An alternative view from Damascus on a war we barely understand

French journalist Thierry Meyssan, with a controversial record, has sent the following dispatch from Damascus, in French, and below is a rough translation from a French friend of mine. One more piece of the exceedingly complex Syrian puzzle:

Damas, the volcano’s been extinguished

This is 23 July at 7 pm and we are standing on Mount Qassioum, the mountain above Damascus. The mountain is in an elongated shape, so is the city of Damascus. The city counts about 6 million inhabitants. Certainly a bit more now, as fighting in the surrounding towns have forced people to withdraw and find refuge in the capital.

But the capital has itself been under attack a few days ago by waves of Contras, most of them from Jordan but also from Lebanon, Iraq and Turkey. Each time they have rushed towards, and first taken the border check points, and then tried to progress towards the capital city.

Often in the desert, they have been stopped in their progression and plane raids to prevent them from getting here. But some have managed to get here and attack the capital, just as a coup beheaded the military command.

So how are things now regarding the battle of Damascus? Well, it’s in fact over. Right now only one fighting pocket remains, in the Jobar area which we can’t quite see here because it’s in this direction but very far away. You can’t see any sign of it from here because it’s street combat, no artillery is being used, except, every now and again, for the occasional mortar fired.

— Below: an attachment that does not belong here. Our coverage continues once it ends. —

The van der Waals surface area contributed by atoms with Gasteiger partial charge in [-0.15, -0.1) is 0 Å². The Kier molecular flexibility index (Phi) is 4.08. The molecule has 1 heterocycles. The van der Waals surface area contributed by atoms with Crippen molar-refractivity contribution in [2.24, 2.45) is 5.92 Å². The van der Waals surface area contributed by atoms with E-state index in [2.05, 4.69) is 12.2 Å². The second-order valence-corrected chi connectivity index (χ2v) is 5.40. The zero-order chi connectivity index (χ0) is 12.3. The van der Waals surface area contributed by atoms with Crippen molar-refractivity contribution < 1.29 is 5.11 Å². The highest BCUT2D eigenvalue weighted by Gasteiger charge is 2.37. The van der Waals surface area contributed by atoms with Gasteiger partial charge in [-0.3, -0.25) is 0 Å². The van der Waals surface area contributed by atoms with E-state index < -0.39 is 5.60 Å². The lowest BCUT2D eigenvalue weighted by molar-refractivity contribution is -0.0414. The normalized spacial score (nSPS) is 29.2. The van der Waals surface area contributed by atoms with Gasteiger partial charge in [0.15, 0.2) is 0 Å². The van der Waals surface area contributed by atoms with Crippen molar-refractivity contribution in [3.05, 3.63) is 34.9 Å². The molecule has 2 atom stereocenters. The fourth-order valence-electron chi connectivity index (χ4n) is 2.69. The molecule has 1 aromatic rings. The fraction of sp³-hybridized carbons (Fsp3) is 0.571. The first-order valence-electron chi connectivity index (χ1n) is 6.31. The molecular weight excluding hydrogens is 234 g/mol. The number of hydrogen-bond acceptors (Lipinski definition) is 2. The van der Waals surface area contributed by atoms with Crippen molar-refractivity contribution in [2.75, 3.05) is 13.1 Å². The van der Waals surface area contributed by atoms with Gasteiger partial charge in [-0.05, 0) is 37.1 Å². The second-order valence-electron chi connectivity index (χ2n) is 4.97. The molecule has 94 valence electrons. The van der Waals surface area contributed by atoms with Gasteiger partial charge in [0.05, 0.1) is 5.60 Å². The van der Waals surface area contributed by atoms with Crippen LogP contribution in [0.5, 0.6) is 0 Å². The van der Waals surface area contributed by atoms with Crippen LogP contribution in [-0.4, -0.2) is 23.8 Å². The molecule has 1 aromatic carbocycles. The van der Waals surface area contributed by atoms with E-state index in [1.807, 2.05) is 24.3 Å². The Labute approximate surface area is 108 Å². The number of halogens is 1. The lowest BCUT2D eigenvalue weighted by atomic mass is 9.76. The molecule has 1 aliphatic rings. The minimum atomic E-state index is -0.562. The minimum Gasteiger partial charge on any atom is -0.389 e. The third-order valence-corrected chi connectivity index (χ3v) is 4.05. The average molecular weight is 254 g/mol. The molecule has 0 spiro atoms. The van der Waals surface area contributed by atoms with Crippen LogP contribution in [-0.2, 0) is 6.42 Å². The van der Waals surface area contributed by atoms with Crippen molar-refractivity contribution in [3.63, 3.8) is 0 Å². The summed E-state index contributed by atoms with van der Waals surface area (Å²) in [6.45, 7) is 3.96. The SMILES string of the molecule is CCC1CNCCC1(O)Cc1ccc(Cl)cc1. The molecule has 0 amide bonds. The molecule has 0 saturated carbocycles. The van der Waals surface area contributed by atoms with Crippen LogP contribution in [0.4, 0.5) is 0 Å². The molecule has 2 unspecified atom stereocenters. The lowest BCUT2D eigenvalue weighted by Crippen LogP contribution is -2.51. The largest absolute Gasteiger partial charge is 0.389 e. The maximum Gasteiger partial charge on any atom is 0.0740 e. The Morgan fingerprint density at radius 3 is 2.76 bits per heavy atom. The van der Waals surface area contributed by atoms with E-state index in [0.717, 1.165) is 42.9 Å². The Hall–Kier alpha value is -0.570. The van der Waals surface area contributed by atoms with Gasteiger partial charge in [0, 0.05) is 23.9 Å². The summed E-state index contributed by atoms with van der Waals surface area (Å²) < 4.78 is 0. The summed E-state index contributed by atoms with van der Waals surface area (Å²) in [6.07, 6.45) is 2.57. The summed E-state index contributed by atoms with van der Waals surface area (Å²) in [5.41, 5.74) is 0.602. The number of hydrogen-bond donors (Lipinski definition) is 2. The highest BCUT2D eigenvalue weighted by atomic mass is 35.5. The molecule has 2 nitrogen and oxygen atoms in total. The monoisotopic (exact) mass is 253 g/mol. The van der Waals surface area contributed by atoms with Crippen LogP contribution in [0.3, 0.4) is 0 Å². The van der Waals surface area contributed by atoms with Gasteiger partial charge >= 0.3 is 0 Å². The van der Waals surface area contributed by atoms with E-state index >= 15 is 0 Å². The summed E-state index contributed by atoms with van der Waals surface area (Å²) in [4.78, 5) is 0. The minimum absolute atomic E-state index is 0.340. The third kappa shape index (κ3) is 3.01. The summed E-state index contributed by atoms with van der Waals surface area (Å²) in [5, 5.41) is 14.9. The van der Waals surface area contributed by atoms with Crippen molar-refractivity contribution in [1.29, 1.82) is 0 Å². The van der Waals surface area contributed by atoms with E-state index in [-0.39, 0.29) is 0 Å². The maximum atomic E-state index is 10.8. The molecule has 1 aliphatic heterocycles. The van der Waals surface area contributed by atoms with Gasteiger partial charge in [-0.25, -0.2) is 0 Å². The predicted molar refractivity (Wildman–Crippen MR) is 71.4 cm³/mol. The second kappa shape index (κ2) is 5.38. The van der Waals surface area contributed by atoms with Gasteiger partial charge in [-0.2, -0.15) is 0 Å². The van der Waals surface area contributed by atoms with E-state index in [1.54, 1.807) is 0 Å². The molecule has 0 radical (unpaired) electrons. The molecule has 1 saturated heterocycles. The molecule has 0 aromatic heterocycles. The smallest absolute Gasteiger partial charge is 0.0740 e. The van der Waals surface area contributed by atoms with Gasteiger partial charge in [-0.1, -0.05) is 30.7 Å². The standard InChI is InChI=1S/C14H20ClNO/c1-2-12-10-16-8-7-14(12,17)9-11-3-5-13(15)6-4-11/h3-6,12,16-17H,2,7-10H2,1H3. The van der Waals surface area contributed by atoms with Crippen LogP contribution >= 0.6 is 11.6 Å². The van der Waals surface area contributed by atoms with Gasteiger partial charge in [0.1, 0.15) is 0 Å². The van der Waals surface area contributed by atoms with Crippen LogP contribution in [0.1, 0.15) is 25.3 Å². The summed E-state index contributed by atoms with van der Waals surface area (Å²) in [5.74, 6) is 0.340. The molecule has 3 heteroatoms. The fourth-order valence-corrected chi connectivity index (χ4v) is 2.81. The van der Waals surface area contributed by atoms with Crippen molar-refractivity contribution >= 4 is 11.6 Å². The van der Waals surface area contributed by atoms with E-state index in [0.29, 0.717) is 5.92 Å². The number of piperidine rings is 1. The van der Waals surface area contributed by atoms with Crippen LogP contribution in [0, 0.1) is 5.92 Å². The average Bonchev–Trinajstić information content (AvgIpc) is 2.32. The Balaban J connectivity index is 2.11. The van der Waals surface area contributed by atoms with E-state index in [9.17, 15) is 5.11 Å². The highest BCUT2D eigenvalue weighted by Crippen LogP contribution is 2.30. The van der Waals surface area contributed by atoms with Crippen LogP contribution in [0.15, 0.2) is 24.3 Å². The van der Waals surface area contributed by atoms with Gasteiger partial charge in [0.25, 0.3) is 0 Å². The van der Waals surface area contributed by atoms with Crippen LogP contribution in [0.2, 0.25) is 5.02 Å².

The rest of the city is absolutely calm right now. Right behind me you can see Umayyad Square, the largest square in Damascus, and on the slightly right inside of the square, stands the national television building, which is today the subject of total protection, because as you know NATO absolutely wants to destroy it. Yesterday, there was an important battle which ended with a Contras pocket formed in the orchards in Mazzeh. Mazzeh is the embassies district and these orchards are located right on its edge and stretch all the way to the Kafar Sousa district, like the Bois de Vincennes in Paris for example. They are mostly prickly pear tree orchards, but also lots of other trees, not only cacti. So there was an important battle there yesterday and the day before, which ended with the surrender or the death of the attackers who in this case were essentially Egyptian and Jordanian. Whereas in Jobar, those trapped there were mostly Somali and Sudanese. You can still see a bit of smoke because the orchards are still on fire. It’s impossible to extinguish fire amidst those giant cacti, those prickly pear trees. Note that there are no helicopters, no planes, nothing of the sort. All is back to normal in Damascus, the Syrian army can enjoy its victory, and the Syrian people can finally rest after a few terrible days imposed on them by foreign powers who send here their mercenaries.”

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